A key part of her analysis is that available funds are being increasingly concentrated on children with extremely high needs, leaving little for anyone else. Research by the Institute for Fiscal Studies has shown that approximately 50% of spending on children’s services in England is devoted to the 70,000 children who are in care and a further 30% goes to children for whom there is a child protection plan. That leaves only 20% for preventative work and early intervention. And now authorities like Northamptonshire are struggling to maintain even the core work. In short, they are teetering on the cliff edge.

Ministers appear bizarrely sanguine about this dire state of affairs. They have been told for years that the rising workload of children’s services combined with austerity funding is a recipe of eventual meltdown. And they have just sat there and done very little.

Thursday, 26 July 2018

No Blame Culture

Explaining why Bolton Children’s Services received a ‘good’ inspection report from Ofsted recently, assistant director Bernie Brown is reported in Community Care as saying that the council’s success was due to having social workers who “… are well supported, have regular supervision that is meaningful, and an organisation that doesn’t run a blame culture”. 

An organisation that doesn’t run a blame culture sounds very good to me. People can’t do complex and challenging work with a sword of Damocles hanging over their heads. And not having a blame culture is the first necessary step towards creating an organisation which can learn.  People learn from their mistakes and from identifying weak points in the service the organisation provides. Not blaming people is essential if people are to speak openly about the things that go wrong.

I would like to see every Ofsted report examine the extent to which local authorities don’t run blame cultures and examine the effectiveness of corporate learning. To do that Ofsted, itself, needs to think itself out of a blame culture. Maybe supporting improvement rather than judging, naming and shaming would be a good start.

Tuesday, 24 July 2018

The Care Crisis

Produced by the Family Rights Group, the Care Crisis Review is described as “an inclusive listening exercise” involving more than 2,000 respondents in England and Wales.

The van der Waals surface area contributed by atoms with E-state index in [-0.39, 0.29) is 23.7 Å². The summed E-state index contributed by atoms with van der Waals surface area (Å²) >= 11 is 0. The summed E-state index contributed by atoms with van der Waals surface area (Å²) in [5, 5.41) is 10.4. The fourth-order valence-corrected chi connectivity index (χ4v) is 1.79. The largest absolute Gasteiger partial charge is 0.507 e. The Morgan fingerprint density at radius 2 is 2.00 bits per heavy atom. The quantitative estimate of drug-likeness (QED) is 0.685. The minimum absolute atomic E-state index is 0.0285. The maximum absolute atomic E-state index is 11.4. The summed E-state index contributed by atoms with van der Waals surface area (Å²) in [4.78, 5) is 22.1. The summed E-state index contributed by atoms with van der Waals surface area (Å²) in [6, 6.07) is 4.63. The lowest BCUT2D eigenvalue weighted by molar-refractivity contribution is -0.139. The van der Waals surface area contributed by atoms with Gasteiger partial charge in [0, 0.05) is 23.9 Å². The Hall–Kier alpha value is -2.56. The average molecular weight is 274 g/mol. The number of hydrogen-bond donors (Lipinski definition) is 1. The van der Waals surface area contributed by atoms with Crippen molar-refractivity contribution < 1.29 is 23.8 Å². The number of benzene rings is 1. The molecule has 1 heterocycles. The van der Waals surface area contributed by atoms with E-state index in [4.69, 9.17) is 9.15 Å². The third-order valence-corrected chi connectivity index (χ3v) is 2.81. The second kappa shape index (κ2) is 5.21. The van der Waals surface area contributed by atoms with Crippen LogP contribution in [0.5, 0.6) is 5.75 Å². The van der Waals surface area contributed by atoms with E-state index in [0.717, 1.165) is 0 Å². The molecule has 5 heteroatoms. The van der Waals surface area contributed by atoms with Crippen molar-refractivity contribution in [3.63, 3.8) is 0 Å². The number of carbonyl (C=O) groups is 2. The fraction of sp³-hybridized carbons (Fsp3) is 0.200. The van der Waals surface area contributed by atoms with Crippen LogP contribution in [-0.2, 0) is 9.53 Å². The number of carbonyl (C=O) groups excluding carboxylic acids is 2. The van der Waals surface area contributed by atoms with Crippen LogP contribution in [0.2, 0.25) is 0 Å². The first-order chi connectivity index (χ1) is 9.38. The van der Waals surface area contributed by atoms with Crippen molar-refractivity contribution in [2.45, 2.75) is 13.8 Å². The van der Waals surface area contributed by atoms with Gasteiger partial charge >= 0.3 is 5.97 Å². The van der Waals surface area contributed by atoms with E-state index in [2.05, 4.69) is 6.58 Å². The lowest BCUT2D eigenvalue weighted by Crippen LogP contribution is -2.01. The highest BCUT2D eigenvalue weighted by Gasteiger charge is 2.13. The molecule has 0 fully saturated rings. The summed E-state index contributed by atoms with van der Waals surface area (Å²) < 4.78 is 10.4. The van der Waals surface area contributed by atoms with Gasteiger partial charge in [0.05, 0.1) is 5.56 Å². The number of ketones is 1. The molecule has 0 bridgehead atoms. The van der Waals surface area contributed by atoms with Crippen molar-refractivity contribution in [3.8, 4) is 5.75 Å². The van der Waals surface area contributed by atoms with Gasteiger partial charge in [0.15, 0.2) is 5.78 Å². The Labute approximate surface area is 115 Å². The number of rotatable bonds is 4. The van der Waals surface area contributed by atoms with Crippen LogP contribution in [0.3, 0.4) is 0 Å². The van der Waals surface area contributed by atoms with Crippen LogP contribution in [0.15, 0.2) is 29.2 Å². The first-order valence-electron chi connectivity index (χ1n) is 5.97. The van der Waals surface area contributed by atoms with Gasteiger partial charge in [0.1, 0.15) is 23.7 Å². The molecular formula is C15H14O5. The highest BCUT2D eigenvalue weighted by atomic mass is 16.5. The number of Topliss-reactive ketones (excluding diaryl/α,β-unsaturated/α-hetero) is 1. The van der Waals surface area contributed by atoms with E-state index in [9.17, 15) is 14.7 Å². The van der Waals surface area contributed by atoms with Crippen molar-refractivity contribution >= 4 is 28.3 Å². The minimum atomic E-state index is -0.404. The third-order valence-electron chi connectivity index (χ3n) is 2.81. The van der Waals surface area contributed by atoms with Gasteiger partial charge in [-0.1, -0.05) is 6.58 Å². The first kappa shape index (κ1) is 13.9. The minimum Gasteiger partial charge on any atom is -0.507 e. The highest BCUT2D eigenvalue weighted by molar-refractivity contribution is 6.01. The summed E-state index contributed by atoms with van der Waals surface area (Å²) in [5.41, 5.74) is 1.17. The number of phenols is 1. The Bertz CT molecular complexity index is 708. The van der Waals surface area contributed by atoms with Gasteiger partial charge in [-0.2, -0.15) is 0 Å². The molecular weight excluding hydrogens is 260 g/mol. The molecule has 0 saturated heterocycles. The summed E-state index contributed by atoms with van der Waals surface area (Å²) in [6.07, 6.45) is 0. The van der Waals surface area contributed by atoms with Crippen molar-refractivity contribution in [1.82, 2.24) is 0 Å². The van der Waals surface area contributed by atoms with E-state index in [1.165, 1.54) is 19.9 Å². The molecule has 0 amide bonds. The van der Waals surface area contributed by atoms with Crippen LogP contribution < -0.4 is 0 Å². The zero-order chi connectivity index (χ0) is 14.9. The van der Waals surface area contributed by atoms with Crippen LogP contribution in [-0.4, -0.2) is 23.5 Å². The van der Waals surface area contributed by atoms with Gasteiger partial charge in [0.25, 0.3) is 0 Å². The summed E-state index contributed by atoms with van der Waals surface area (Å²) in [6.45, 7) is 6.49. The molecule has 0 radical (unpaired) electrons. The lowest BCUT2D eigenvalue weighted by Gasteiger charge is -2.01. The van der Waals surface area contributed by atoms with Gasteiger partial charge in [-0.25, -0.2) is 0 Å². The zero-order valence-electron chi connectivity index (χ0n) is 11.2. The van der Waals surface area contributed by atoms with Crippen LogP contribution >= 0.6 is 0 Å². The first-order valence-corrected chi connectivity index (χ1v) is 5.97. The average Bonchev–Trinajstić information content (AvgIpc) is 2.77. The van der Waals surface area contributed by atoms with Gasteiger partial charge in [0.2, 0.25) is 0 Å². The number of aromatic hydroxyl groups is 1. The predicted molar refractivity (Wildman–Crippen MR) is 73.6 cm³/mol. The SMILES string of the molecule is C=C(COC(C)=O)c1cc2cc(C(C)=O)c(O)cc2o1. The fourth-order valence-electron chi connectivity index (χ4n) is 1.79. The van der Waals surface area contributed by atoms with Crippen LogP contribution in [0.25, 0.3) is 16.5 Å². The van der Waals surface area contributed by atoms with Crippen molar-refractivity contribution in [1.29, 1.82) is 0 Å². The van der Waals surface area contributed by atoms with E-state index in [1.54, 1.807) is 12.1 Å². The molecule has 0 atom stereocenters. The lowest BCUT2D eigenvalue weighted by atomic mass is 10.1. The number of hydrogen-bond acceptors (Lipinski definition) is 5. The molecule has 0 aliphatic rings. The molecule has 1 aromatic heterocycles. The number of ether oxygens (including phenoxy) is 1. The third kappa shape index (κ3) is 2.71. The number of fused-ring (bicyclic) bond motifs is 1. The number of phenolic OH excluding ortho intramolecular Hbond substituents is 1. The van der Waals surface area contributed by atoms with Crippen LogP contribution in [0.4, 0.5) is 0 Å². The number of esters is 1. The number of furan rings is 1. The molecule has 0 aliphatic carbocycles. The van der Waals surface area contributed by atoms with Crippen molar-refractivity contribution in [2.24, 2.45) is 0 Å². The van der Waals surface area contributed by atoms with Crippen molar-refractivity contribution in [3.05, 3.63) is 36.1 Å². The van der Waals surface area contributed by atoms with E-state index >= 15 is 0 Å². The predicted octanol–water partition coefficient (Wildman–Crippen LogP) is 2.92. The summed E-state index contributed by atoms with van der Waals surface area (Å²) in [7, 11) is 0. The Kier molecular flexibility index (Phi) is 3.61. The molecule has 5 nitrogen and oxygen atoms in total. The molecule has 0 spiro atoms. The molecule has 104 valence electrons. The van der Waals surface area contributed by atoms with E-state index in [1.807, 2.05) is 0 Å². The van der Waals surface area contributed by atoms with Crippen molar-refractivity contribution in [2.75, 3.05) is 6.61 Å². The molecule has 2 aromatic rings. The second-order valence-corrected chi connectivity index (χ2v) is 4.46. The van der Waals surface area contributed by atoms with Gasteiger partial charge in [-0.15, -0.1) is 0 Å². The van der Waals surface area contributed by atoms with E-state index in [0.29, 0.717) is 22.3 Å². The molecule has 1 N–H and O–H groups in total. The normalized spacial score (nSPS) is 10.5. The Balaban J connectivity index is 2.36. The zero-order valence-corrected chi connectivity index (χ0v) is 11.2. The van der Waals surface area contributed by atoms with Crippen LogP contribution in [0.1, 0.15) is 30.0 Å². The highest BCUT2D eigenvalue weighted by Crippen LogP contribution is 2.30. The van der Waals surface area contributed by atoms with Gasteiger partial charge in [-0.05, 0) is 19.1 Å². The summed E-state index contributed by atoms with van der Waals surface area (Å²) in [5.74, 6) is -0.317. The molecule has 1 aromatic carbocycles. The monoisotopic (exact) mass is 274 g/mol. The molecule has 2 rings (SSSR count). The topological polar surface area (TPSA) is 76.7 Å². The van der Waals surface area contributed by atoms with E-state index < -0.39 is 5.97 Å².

The review comprised a rapid survey of the academic literature, roundtable discussions, conferences, small-group discussions, online surveys, focus groups, filmed interviews and meetings with organisations and individuals. The findings are helpfully summarised in Section 2 of the report (pp. 16 – 18).

The review sets out the background of the relentless rise in care proceedings and numbers of looked after children between 2007 and 2017 and it notes the substantial reductions in spending on preventative services in England (but not in Wales) since 2010. 

But in my view, one of the most important, and starkest, findings of the review is that:

“Many contributors expressed a strong sense of unease about a culture of blame, shame and fear affecting those working within the child welfare and family justice system, as well as children and families who are reliant upon it, often fuelled by media reports or interventions by politicians. Contributions to the Review highlighted that this was resulting in a growing sense of mistrust between those working at all levels, and between families and professionals.” (Paragraph 2.8, page 18)

So, the report reveals a “triple whammy” of crisis – increased demand coupled with decreased resources; and toxic organisations which are ill-placed to respond to the challenges. 

Meanwhile the Children’s Minister, Nadhim Zahawi, is reported as saying that “throwing money” at the situation will not work.

Children and Young People Now quotes him arguing that government spending on early support for families should not be increased. Instead he appears to put faith in the Government’s What Works Centre for Children's Social Care (expected to launch in 2020) which is tasked with promoting evidence-based practice and which, he says, will spread evidence of schemes that reduce the number of children in care. 

‘Clutching at straws’ is a phrase that comes to mind. I’m sure that the What Works Centre will produce some interesting and valuable ideas which may result in practice improvements. What I am sure it will not do is to make up for chronic under-funding of services. 

And I don’t think it will have much impact on a toxic culture of blame and fear which the Government just appears to ignore.